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Vinnie Paul Abbott of Damageplan

Van Halen, Best of Both Worlds (Rhino, 2004)

I knew the classic stuff with David Lee Roth, but I wasn't familiar with all the stuff they did with Sammy Hagar. Like, "Dreams," I never realized what a great song that was. I love everything about it; it's just a really cool song, vintage Van Halen with Sammy singing, and the guitar work is incredible.

R & B singer Oleta Adams

Aretha Franklin, A Rose Is Still a Rose (Arista, 1998)

I love the fact that Aretha is still contemporary, that she can go with a lot of the new trends and still be Aretha. That is the sign of a wonderful, timeless artist. It doesn't matter what the flavor is; the feeling is still there. Her voice still sounds very youthful, but you know there's a mature woman singing.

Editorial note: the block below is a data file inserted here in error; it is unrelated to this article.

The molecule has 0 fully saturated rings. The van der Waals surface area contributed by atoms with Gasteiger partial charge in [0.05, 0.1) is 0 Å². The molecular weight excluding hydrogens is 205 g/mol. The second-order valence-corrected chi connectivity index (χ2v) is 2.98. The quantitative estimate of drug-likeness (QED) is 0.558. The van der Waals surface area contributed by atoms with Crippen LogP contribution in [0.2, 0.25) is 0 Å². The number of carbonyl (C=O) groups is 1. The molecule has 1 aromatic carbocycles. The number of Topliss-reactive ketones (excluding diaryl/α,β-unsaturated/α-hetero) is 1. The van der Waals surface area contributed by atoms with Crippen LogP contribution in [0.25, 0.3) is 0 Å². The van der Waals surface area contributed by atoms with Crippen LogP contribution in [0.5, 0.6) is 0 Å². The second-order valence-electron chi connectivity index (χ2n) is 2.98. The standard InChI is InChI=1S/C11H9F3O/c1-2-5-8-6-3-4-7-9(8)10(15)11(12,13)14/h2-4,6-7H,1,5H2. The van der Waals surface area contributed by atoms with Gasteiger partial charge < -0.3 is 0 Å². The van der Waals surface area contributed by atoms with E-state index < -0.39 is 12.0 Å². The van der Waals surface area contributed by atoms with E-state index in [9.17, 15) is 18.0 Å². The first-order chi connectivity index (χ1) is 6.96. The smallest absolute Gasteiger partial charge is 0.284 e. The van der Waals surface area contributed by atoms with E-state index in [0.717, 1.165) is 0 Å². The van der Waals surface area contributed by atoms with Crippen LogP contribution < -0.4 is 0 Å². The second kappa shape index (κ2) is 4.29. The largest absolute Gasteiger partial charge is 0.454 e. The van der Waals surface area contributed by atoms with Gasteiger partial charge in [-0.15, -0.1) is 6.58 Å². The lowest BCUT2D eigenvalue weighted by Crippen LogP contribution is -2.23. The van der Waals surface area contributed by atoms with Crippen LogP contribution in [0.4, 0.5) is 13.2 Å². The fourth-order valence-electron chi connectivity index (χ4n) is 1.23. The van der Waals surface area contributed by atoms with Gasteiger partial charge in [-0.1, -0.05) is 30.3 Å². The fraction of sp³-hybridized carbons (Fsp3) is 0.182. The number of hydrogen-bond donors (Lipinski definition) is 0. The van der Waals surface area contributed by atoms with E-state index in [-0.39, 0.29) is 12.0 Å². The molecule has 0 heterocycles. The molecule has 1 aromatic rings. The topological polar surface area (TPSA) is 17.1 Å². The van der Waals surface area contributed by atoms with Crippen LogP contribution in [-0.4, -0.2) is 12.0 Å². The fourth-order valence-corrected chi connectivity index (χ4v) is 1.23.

Jazz-blues pianist Mose Allison

Nat King Cole, The Complete Early Transcriptions (Vintage Jazz Classics, 1941)

I was very affected by the first King Cole Trio in high school. Nat Cole was a great pianist, and the sound of the trio was unique, but he really had a completely unique singing style, too. He had a smooth, pleasant voice, but he also had great jazz phrasing. . . . He really swung.


Gregg Allman

Stevie Ray Vaughan, In Step (Epic, 1989)

“The House Is Rockin'” is a smoker. A long time ago, someone would say, "Stevie Ray Vaughan" and people would start shaking. I said, "I gotta see this," and sure enough, I saw him at some little club in Austin, and before the song was even over, there was no doubt in my mind the guy's dynamite.

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